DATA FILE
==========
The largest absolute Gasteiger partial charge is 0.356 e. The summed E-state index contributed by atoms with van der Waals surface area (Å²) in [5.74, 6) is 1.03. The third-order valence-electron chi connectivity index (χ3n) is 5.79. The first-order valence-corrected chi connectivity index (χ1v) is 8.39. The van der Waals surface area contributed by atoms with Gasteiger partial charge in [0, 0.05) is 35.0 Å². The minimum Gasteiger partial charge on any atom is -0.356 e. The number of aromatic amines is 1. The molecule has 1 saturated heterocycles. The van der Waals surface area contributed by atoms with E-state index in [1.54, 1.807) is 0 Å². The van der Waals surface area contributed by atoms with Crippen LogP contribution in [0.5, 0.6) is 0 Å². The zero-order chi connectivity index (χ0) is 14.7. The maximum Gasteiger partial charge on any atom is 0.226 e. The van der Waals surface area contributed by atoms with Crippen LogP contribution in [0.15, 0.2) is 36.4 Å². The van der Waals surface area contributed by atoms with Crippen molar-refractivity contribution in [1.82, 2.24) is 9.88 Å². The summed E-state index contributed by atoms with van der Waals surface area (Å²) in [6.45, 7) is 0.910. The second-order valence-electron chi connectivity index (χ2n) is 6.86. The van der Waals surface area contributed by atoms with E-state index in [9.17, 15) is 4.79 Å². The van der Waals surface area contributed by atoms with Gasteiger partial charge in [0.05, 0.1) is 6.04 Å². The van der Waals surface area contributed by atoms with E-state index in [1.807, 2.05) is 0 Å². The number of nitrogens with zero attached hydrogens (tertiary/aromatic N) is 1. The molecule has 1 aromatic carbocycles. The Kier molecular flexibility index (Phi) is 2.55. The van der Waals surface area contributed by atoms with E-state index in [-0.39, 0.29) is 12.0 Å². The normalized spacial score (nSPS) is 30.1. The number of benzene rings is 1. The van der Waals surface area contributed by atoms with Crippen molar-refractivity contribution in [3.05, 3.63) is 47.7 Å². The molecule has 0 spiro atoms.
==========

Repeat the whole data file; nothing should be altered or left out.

The largest absolute Gasteiger partial charge is 0.356 e. The summed E-state index contributed by atoms with van der Waals surface area (Å²) in [5.74, 6) is 1.03. The third-order valence-electron chi connectivity index (χ3n) is 5.79. The first-order valence-corrected chi connectivity index (χ1v) is 8.39. The van der Waals surface area contributed by atoms with Gasteiger partial charge in [0, 0.05) is 35.0 Å². The minimum Gasteiger partial charge on any atom is -0.356 e. The number of aromatic amines is 1. The molecule has 1 saturated heterocycles. The van der Waals surface area contributed by atoms with E-state index in [1.54, 1.807) is 0 Å². The van der Waals surface area contributed by atoms with Crippen LogP contribution in [0.5, 0.6) is 0 Å². The zero-order chi connectivity index (χ0) is 14.7. The maximum Gasteiger partial charge on any atom is 0.226 e. The van der Waals surface area contributed by atoms with Crippen LogP contribution in [0.15, 0.2) is 36.4 Å². The van der Waals surface area contributed by atoms with Crippen molar-refractivity contribution in [1.82, 2.24) is 9.88 Å². The summed E-state index contributed by atoms with van der Waals surface area (Å²) in [6.45, 7) is 0.910. The second-order valence-electron chi connectivity index (χ2n) is 6.86. The van der Waals surface area contributed by atoms with E-state index in [9.17, 15) is 4.79 Å². The van der Waals surface area contributed by atoms with Gasteiger partial charge in [0.05, 0.1) is 6.04 Å². The van der Waals surface area contributed by atoms with E-state index in [1.807, 2.05) is 0 Å². The number of nitrogens with zero attached hydrogens (tertiary/aromatic N) is 1. The molecule has 1 aromatic carbocycles. The Kier molecular flexibility index (Phi) is 2.55. The van der Waals surface area contributed by atoms with E-state index in [-0.39, 0.29) is 12.0 Å². The normalized spacial score (nSPS) is 30.1. The number of benzene rings is 1. The van der Waals surface area contributed by atoms with Crippen molar-refractivity contribution in [3.05, 3.63) is 47.7 Å². The molecule has 0 spiro atoms.